Random thoughts on Netlfix’s The Queen’s Gambit

I finished watching The Queen’s Gambit on Netflix recently. Here are some random thoughts:

Competent protrayal of chess

While the show’s story centers around competition chess, it’s not really about chess at all, it’s about characters, and in that regard it does a good job of capturing the drama of the game by focusing on characters’ emtional reactions to chess moves instead of the games themselves. This is the same sort of thing they did in Searching for Bobby Fischer. At the same time, it doesn’t try to dummy down chess concepts so the audience can understand them, like the stupid gravity assist scene in The Martian, where a character over-explains a relatively simple science concept to colleagues who should not be that stupid for the sake of the audience. Or this ridiculously stupid scene from Hidden Figures in which a NASA scientist is skeptical of Euler’s method because “it’s ancient”; trying to show the brilliance of a character by having others be over-the-top stupid.

I also appreciated that no one hit the clock with the wrong hand, a pet peeve of mine when chess master characters show up on TV.

Obsession as comfort

The “tortured genius” character is certainly cliché (Good Will Hunting, bleh!), and there is a bit of that, but chess does not really come easily or naturally to Beth Harmon. She is shown constantly studying the game. What is rare is not her innate “genius” but rather her ability to become entirely obsessed with it, to be able to focus on it for long periods of time, even without a physical board. This is likely a coping mechanism for dealing with personal trauma. As she says, “It was the board I noticed first. It’s an entire world of just 64 squares. I feel safe in it. I can control it. I can dominate it. And it’s predictable. So if I get hurt, I have only myself to blame.” Quite self-aware! Some have wondered if Bobby Fischer’s obsession with chess during childhood provided a similar escape or sense of comfort; he was raised by a single mother who was an outspoken political activist. Perhaps, but in the real world such an overpowering obsession at a young age is still rare, so whatever is going on in an obsessor’s brain is probably more complicated than that.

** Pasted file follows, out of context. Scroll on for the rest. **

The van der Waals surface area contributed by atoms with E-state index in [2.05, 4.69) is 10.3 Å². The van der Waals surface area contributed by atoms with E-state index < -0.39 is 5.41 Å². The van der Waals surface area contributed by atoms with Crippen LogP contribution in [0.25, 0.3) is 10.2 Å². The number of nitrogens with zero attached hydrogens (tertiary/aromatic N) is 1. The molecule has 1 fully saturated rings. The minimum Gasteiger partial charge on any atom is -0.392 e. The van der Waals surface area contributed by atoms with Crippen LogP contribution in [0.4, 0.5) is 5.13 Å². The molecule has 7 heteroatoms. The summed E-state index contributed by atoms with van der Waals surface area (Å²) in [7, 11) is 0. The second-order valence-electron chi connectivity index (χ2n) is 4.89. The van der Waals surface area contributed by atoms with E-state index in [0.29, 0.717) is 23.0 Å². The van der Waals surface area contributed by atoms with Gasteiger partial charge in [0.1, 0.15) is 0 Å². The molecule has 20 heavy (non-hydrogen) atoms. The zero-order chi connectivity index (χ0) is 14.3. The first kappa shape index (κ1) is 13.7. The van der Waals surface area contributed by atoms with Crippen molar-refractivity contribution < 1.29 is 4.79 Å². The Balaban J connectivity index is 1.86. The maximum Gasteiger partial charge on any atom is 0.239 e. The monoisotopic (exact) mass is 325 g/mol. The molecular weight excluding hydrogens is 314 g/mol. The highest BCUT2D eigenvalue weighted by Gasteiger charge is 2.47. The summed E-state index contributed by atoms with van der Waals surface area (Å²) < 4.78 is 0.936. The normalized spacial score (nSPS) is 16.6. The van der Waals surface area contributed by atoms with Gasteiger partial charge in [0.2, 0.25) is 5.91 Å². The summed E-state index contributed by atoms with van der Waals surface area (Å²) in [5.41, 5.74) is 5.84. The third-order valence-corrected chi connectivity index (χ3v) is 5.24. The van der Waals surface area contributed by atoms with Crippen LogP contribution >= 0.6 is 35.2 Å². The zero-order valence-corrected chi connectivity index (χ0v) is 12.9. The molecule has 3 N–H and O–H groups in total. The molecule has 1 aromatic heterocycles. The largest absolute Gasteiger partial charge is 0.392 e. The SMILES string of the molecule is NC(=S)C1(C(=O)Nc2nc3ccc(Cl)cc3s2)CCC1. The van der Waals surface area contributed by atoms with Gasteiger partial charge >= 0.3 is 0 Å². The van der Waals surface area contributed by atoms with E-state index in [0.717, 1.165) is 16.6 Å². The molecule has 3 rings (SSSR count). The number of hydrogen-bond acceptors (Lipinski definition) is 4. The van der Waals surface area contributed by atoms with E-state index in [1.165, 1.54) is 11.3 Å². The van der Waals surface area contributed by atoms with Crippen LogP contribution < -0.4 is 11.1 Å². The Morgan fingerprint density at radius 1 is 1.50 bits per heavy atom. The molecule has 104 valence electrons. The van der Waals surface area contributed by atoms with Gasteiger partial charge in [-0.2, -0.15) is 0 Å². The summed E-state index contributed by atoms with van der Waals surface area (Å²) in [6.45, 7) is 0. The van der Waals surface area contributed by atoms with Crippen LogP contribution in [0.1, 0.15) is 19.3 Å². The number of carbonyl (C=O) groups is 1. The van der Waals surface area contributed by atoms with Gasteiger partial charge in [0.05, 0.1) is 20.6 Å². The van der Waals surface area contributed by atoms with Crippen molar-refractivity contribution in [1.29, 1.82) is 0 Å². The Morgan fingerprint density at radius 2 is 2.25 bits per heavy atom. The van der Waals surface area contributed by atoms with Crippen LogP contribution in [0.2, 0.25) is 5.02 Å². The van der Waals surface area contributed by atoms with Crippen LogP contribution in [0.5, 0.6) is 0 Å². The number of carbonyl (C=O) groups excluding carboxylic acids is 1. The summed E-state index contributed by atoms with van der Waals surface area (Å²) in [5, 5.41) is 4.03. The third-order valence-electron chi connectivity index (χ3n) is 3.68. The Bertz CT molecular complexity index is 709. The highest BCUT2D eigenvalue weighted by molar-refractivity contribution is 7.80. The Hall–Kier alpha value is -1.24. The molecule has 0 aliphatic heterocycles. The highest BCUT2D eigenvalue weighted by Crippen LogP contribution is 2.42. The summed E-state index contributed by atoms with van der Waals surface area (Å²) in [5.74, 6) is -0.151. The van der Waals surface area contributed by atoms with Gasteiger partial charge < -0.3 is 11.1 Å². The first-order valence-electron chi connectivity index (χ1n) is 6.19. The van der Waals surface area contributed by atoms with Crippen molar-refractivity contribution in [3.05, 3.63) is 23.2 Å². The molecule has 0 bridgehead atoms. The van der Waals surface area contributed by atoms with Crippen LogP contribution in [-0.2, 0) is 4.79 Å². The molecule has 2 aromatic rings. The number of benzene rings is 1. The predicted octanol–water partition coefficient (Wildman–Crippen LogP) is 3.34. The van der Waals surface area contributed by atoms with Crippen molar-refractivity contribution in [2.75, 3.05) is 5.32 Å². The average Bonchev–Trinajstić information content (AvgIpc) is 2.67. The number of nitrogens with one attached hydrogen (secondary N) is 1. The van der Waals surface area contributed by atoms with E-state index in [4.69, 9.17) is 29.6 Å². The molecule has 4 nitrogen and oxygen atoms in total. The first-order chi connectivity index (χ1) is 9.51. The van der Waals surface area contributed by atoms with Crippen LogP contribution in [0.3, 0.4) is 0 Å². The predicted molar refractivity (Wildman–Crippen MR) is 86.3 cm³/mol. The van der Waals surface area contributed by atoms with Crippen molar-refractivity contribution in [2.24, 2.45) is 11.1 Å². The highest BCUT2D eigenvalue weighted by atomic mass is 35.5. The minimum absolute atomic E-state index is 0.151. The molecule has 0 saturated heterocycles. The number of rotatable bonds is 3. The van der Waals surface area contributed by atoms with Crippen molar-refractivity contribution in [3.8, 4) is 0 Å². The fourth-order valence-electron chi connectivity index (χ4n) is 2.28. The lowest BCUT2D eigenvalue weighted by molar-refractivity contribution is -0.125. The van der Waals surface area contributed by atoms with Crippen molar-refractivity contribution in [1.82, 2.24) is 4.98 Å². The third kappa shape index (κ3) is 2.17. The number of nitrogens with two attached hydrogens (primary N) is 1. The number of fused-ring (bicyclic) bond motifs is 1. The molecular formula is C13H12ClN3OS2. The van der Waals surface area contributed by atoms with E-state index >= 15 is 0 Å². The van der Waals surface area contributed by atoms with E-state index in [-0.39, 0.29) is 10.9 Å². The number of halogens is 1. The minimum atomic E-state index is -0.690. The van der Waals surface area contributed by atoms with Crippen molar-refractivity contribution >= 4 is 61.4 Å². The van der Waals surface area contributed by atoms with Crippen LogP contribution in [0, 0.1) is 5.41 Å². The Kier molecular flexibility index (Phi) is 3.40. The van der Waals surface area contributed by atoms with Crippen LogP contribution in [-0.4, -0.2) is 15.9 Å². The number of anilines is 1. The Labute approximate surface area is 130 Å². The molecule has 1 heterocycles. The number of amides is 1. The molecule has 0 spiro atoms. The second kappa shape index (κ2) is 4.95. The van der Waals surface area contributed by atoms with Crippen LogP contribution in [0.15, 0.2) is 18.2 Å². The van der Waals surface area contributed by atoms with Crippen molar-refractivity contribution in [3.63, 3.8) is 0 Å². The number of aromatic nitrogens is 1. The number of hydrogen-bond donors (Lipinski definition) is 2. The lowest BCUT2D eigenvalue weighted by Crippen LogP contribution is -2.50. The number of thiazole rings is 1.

The green pills Beth takes throughout the show appear to be fictional (unfotunately, because I want some) but they remind me of ADHD meds. They’ve been used to calm children down, they help people focus, people can abuse them, and they might improve your chess game. From this article:

According  in the journal European Neuropsychopharmacology, two prescription drugs can help chess players compete: modafinil and methylphenidate. The former is sold as Alertec, Modavigil, and Provigil, and the other is best known as Ritalin. Participants in the study were dosed with these drugs, and then their chess playing abilities were observed. While the drugs resulted in test subjects playing more slowly, they also increased their performance. Using modafinil improved player’s results by 15 percent, while methylphenidate improved results by 13 percent.

… International chess tournaments began incorporating drug testing in 2001

So Harmon is lucky that she got obsessed with chess at just the right time in American history when she could earn money and fame from the game and at a time when they didn’t do any drug testing! (She could even get a benzodiazepine over the counter in Germany!)


Overall, I have mixed feelings about the show. It was well-made and well-scripted, but the emotional journey wasn’t all that engaging to me, a lot of supporting characters were a bit cliché and two-dimensional, and of course chess tournaments are portrayed as very fancy and dramatic, very “Hollywood”. But then, like any movie or show about “geniuses”, the audience is never really asked to relate to all the boring studying that makes the rest possible; we are only asked to empathize with the fun parts: the attention, the applause, the success, the failures, the opportunities, the traveling, etc. It can give a very false day-dreamy impression of “genius”, which is really 99 percent perspiration. But that’s almost always the case in any fictional portrayal of someone successful. The grunt work is boring.

The real trick to being a genius is, as Harmon shows us: childhood trauma! No, not that, but rather love / obsession, not for the sake of fame and money that would make a biographical show interesting, but the willingness to work hard at something you’re interested in when there’s no guarantee of any reward beyond your self-satisfaction.

(On a side note, the word “genius” is really just an opinion of someone’s work. In fiction, you can create empathy for a character by having other characters admire their “genius”. But in fiction you have the advantage of being able to empathize with a character while also being able to consider them from the outside, to see them as other characters might see them. It’s a sort of strange dichotomy you can’t really experience in the real world.)